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The Brazil legend is backing the goalkeeper to win the prestigious individual award, claiming his contribution to La Roja's recent success has been undervalued.

Pele believes that now is the perfect time to award Iker Casillas the Ballon d'Or following his impressive performances in goal for Spain at Euro 2012.

The 32-year-old captain came into the tournament on the back of a Liga-winning 2011-12 campaign with Real Madrid, and conceded just one goal in Poland and Ukraine en route to the title.

Pele feels that goalkeepers have been neglected over the last few decades as he hailed Casillas' displays in the big occasions, and backed him to pip favorite Lionel Messi to the much-coveted player of the year accolade after La Roja's triumph.

"Usually it's attacking players [who win the Ballon d'Or], but for me it may be unfair to make such an assessment given that I have not seen all the games," he told AS.

"Still, there is no doubt about the performances of Casillas in big tournaments. This would be a good opportunity - the ideal time - to give him the Ballon d'Or.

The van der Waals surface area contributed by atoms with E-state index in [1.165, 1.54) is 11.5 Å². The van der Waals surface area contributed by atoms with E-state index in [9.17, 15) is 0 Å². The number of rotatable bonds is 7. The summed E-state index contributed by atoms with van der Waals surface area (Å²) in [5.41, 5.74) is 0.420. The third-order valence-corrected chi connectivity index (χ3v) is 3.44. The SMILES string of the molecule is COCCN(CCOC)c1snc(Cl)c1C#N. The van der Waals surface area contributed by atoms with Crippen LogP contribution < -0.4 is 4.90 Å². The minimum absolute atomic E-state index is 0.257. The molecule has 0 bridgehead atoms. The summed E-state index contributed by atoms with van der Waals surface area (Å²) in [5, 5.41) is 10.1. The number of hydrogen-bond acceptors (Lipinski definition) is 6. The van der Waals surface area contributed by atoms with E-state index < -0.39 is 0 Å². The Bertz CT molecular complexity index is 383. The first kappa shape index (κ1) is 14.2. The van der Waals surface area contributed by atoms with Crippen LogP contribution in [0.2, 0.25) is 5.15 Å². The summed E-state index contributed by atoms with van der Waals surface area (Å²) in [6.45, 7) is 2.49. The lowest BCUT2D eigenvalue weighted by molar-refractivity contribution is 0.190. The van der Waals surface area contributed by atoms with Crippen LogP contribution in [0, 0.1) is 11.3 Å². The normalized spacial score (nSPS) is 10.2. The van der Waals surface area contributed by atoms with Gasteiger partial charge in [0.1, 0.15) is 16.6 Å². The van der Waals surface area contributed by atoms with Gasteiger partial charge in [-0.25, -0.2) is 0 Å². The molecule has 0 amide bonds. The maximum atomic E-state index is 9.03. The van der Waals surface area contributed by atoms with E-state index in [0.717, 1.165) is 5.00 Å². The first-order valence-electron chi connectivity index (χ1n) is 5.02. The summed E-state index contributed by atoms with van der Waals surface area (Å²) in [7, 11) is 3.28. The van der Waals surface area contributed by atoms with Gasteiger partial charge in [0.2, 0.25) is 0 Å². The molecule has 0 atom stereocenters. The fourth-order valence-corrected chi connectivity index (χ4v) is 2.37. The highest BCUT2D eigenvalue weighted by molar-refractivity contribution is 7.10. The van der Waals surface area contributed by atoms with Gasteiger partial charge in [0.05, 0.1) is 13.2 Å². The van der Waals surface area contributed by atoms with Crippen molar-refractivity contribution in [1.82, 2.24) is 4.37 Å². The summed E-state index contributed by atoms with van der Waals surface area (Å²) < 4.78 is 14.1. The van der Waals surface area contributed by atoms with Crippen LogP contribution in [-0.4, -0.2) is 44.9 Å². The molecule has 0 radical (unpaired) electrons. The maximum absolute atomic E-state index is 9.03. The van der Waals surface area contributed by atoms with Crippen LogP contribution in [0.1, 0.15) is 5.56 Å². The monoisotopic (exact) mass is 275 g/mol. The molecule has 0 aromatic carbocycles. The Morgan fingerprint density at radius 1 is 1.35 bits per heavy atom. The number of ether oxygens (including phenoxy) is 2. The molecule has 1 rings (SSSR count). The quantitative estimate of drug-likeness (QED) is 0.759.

"He has contributed as much as the forwards in their victories. You can have the best No.10 but it won't work if there isn't a great goalkeeper behind him.

"I have been very important [for Brazil], I will not deny that, because I was a forward. But look at [Amadeo] Carrizo, [Lev] Yashin and [Gordon] Banks. People do not talk about the goalkeepers."

Pele then commented on the state of football today as he expressed his dismay at the lack of competition on the world stage to rival Messi, before blaming the media for their tendency to overhype players.

"Every era has its great player," he said. "There are times when there are four or five to compare, but for me, now there is a time of need.

"Who today would compare with Messi? Neymar? Cristiano [Ronaldo] is second but who else is there?

"The media make a difference. I had to go and play up to the moon to get to where I did. Today, a young player scores a good goal and is lauded around the world."

Pele admitted that it saddened him to see Brazil fall to 11th place in the FIFA World Ranking, its worst position since its inception in 1993, but the 71-year-old urged people to look beyond the statistics and realize the exciting crop of Samba talent coming through.

"It's a shame, but we have to understand that rankings are based on those who beat others," he added.

"But if you talk about individuals, there are Brazilians among the best players in the world."

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